RuntimeError: maximum recursion depth exceeded while calling a Python object
The reason for this error is that every time you call a function, it takes up memory.  When the function returns, the memory is freed up!  Thus recursion can't really go on forever (as opposed to a while loop) because eventually memory runs out.   Python tries to give you some information about what happened by limiting the depth of recursion that it allows, and it can thus give you a clear error.  It is possible to change this limit, but then you just end up running out of memory, and get an error message like this one:
MemoryError: stack overflow
The stack is the part of the memory that is set aside specifically so functions will be able to call each other.  The heap, on the other hand, is the part of the memory that is set aside for you to store information such as lists and maps and numbers and strings.  Usually, the heap is much-much-much larger than the stack.  But you can reach that limitation as well, can you figure out how?   You can reach this limitation by writing an endless while loop that all it does is append some value to a list.  This way the list keeps growing and growing, eventually, it will take up all the available memory, and you should get some sort of memory error.  Try it!  When I did this, I got a less informative error message:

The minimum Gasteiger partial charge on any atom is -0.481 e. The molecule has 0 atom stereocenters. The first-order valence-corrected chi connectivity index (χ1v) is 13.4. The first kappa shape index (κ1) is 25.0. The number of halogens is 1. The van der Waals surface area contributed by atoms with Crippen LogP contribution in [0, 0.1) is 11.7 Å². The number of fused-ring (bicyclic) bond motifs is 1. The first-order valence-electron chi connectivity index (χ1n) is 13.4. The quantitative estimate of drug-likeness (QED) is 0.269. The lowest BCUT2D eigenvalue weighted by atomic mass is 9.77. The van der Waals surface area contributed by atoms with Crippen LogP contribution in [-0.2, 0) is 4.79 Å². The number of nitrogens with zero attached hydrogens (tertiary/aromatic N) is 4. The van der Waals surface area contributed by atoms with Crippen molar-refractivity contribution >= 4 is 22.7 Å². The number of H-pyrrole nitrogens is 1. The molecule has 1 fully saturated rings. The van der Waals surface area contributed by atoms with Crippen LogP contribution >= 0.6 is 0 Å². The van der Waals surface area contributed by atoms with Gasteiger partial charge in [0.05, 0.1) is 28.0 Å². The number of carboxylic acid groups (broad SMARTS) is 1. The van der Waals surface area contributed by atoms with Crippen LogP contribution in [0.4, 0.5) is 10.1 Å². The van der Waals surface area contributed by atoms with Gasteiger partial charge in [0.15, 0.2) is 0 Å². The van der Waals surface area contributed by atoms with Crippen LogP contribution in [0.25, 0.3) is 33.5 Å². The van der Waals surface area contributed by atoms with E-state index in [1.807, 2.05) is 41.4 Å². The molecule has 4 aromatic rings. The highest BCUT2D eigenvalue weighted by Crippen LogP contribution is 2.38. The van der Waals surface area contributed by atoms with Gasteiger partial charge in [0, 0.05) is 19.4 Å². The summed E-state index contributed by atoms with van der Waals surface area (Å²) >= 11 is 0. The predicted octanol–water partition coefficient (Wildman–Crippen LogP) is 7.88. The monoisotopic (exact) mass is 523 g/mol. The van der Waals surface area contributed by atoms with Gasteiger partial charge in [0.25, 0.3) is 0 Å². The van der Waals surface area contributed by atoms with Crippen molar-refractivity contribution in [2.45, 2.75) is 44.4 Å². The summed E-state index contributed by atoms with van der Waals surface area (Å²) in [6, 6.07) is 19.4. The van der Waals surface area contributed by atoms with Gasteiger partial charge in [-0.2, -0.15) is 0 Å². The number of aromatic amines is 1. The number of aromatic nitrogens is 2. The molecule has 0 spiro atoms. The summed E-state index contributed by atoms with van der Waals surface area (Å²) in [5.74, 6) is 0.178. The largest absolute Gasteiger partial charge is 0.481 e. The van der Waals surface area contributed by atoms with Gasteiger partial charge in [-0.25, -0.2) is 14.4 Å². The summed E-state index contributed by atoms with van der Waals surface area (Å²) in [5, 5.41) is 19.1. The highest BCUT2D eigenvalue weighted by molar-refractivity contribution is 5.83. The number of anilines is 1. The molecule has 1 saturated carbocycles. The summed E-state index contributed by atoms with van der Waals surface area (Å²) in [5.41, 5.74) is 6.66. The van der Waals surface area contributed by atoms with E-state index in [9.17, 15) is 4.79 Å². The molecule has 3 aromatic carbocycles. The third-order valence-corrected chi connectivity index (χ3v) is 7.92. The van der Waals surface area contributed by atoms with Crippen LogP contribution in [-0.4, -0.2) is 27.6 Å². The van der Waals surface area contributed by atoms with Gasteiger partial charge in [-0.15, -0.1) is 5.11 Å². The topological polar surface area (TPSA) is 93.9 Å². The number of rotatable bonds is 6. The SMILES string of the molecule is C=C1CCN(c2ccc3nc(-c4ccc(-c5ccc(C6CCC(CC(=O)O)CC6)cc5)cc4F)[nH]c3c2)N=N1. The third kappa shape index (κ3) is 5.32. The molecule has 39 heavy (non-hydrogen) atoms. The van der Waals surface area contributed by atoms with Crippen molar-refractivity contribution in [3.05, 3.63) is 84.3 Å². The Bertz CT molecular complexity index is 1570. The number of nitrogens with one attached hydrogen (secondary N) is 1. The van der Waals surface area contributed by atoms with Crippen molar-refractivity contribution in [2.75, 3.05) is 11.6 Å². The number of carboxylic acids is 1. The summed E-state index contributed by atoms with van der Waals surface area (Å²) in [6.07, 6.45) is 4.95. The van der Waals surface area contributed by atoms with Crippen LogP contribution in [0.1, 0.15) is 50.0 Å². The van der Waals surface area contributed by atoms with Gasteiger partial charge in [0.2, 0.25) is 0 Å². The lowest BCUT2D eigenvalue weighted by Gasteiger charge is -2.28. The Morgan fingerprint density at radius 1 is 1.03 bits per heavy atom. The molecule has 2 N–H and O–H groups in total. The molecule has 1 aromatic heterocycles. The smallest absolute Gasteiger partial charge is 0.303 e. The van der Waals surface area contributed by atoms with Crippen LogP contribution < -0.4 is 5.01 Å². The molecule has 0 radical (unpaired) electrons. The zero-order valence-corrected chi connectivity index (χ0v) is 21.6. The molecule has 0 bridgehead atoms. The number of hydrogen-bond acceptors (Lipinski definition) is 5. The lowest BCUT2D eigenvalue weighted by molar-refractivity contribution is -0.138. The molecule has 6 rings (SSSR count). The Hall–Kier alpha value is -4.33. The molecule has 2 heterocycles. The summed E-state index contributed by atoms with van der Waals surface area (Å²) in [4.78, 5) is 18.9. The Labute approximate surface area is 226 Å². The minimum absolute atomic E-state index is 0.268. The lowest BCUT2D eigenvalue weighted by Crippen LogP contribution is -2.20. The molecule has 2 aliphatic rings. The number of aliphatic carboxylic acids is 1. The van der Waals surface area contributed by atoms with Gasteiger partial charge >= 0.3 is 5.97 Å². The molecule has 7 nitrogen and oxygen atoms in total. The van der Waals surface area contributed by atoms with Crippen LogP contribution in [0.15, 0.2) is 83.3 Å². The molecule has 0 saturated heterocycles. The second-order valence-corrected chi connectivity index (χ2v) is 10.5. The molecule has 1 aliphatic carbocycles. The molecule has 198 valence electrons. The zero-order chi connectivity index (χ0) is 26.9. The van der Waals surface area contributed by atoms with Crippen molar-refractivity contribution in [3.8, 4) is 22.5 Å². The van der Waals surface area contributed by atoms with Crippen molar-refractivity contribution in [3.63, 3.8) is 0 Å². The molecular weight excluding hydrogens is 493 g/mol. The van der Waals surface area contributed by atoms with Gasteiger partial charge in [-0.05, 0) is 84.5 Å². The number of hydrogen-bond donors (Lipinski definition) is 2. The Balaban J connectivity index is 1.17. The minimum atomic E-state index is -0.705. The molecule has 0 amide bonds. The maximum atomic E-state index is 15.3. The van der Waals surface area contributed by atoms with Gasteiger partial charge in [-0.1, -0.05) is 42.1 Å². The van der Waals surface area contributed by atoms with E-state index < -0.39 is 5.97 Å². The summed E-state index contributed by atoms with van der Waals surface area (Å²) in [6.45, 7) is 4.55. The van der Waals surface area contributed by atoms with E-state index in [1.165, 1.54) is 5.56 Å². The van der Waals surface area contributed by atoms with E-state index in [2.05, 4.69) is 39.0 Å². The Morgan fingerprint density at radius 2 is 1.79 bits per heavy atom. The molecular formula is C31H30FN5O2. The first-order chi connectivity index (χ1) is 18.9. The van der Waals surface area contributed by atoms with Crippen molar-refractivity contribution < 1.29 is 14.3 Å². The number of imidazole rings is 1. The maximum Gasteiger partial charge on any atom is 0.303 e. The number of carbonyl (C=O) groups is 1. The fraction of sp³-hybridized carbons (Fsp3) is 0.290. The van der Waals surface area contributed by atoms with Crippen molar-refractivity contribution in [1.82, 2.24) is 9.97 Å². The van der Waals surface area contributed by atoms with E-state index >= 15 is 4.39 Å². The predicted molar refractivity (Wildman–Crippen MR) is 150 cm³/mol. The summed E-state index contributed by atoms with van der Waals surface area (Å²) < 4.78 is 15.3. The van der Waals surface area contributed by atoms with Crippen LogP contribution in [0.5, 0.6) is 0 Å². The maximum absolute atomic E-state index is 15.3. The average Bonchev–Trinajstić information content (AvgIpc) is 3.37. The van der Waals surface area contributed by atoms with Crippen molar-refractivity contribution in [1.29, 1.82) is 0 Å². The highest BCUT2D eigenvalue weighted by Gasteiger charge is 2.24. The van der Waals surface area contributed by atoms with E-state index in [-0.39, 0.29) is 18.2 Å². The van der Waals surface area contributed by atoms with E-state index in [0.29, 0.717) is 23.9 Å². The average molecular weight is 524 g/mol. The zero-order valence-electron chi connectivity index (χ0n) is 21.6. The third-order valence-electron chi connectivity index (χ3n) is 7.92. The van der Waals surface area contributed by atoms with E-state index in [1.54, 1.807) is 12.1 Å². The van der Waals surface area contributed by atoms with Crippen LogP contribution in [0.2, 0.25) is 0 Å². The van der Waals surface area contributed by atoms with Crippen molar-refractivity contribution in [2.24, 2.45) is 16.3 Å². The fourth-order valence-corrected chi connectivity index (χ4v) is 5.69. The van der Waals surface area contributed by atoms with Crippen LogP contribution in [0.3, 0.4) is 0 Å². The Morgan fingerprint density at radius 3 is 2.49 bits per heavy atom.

That was that.  :)

Usually, you won't ever reach these limitation, but it's just something to keep in mind.  If you do need to work with a lot of information, you may need to use files, which can be quite huge.  There are many ways to do this, and that's for another time, but the main disadvantage of using files is that they're slow compared to using memory.  On the other hand, files are your way of keeping information from one time the program runs to the next (imagine you want to keep a list of "high scores" to a game that you write, etc.)  I'll go into this later, but I just want you to know that you may reach these memory limitations, but that there are ways to work around those limitations as well.

I want to end this discussion of recursion with this little funny funny:

Nice Python...

Previously, I sent you to the Python website to read a little about Python's built-in functions.  Now, I want you to see some more things you can do with the language.  Again, you don't need to memorize everything, but it's good to be aware of a few things: